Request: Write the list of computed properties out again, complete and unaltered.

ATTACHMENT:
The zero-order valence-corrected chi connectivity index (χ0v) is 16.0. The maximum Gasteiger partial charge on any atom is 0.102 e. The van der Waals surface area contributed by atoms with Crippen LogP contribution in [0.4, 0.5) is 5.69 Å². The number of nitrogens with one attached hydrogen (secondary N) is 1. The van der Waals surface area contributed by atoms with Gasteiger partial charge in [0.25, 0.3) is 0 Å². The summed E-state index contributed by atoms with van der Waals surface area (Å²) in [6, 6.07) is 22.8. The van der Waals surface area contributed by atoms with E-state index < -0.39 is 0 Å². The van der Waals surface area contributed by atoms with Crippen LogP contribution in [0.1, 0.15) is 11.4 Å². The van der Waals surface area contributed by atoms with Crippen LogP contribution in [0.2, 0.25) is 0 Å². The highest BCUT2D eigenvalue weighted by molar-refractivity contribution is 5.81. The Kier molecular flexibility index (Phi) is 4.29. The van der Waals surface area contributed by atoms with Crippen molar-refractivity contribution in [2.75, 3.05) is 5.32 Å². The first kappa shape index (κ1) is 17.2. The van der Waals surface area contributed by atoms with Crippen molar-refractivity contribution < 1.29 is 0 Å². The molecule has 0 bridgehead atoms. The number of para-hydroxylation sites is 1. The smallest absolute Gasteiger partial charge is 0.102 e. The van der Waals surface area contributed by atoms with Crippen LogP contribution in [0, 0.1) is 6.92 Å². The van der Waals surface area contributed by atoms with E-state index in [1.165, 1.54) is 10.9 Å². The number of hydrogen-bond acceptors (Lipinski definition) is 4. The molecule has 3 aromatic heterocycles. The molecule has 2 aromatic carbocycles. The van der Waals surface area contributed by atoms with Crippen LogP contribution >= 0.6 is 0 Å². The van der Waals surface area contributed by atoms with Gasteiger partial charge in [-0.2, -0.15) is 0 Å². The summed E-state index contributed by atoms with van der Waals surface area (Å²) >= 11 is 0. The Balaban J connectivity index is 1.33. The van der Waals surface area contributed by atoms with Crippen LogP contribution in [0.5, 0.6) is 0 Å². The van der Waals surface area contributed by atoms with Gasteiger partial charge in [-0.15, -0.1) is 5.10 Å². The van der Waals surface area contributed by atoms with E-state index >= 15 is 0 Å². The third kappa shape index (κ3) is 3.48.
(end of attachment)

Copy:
The zero-order valence-corrected chi connectivity index (χ0v) is 16.0. The maximum Gasteiger partial charge on any atom is 0.102 e. The van der Waals surface area contributed by atoms with Crippen LogP contribution in [0.4, 0.5) is 5.69 Å². The number of nitrogens with one attached hydrogen (secondary N) is 1. The van der Waals surface area contributed by atoms with Gasteiger partial charge in [0.25, 0.3) is 0 Å². The summed E-state index contributed by atoms with van der Waals surface area (Å²) in [6, 6.07) is 22.8. The van der Waals surface area contributed by atoms with E-state index < -0.39 is 0 Å². The van der Waals surface area contributed by atoms with Crippen LogP contribution in [0.1, 0.15) is 11.4 Å². The van der Waals surface area contributed by atoms with Crippen LogP contribution in [0.2, 0.25) is 0 Å². The highest BCUT2D eigenvalue weighted by molar-refractivity contribution is 5.81. The Kier molecular flexibility index (Phi) is 4.29. The van der Waals surface area contributed by atoms with Crippen molar-refractivity contribution in [2.75, 3.05) is 5.32 Å². The first kappa shape index (κ1) is 17.2. The van der Waals surface area contributed by atoms with Crippen molar-refractivity contribution < 1.29 is 0 Å². The molecule has 0 bridgehead atoms. The number of para-hydroxylation sites is 1. The smallest absolute Gasteiger partial charge is 0.102 e. The van der Waals surface area contributed by atoms with Crippen LogP contribution in [0, 0.1) is 6.92 Å². The van der Waals surface area contributed by atoms with E-state index in [1.165, 1.54) is 10.9 Å². The number of hydrogen-bond acceptors (Lipinski definition) is 4. The molecule has 3 aromatic heterocycles. The molecule has 2 aromatic carbocycles. The van der Waals surface area contributed by atoms with Crippen LogP contribution >= 0.6 is 0 Å². The van der Waals surface area contributed by atoms with Gasteiger partial charge in [-0.2, -0.15) is 0 Å². The summed E-state index contributed by atoms with van der Waals surface area (Å²) >= 11 is 0. The Balaban J connectivity index is 1.33. The van der Waals surface area contributed by atoms with Crippen LogP contribution in [0.5, 0.6) is 0 Å². The van der Waals surface area contributed by atoms with Gasteiger partial charge in [-0.15, -0.1) is 5.10 Å². The van der Waals surface area contributed by atoms with E-state index >= 15 is 0 Å². The third kappa shape index (κ3) is 3.48.